Posted by Sarah Willets
Three (adorable) red wolf pups who had escaped from their enclosure at the North Carolina Museum of Life and Science have been “safely recaptured and reintroduced the red wolf pups with their parents,” the museum said in a statement this morning.
Four of the seven-week-old pups, who were born at the museum, escaped their enclosure early Monday. One, a female, has not been captured but is inside the perimeter fence around the wolves’ habitat.
“Ongoing recapture efforts include offering extra food and water where the pups have been spotted and humane traps specially designed for live capture have also been placed onsite. Observation teams will continue to be deployed—and there is high confidence that the pup will soon be returned to her parents,” the statement says.
The pups who were reintroduced to the enclosure were given a health check and found to have no injuries. They were given fluids as a precaution against dehydration. A wildlife biologist with the U.S. Fish and Wildlife Service Red Wolf Program is coming in this afternoon to help find the final red wolf.
“We continue to remain hopeful for the best outcome possible—that the remaining female pup will seek out her parents and we will be able to reunite her as quickly, and safely, as possible” said Leslie Pepple, Museum of Life and Science’s Communications Manager. “We are doing all we can to minimize risk for her while she is outside her enclosure and appreciate the support the community continues to show us during this time.”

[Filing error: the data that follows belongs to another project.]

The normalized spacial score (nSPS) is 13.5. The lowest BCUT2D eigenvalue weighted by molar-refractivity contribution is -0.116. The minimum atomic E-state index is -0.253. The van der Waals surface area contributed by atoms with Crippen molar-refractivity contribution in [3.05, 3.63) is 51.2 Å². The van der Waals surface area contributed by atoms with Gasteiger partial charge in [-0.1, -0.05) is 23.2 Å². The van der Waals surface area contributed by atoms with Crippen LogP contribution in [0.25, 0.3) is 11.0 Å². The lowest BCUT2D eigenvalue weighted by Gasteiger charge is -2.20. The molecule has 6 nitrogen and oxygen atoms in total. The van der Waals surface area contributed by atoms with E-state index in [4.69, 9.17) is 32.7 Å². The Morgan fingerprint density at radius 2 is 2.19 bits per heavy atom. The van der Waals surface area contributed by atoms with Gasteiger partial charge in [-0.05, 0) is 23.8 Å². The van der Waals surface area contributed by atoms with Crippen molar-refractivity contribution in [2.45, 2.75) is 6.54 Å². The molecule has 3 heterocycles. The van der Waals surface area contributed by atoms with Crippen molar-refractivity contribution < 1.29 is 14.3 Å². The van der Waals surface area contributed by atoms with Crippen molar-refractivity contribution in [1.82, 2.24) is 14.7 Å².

It’s believed the pups got out through a space in the enclosure gate or fence, but staff members didn’t see the escape. Parts of the museum’s outdoor area, including the Dinosaur Trail, Explore the Wild, Catch the Wind, and the Ellerbee Creek Railway, are closed while the search continues.
“The red wolf pups do not pose any danger to the general public. Red wolves are notoriously shy and will largely avoid large crowds, loud noises, and human contact,” the statement says. ” … In the unlikely event that visitors spot the remaining pup, Museum officials ask the public not to approach the pup but to contact a staff member and report time and location.”
Red wolves are considered critically endangered; there are about three hundred living in the wild and in captivity. The six red wolf pups born at the museum in April were the first born there since 2002. Two died in May.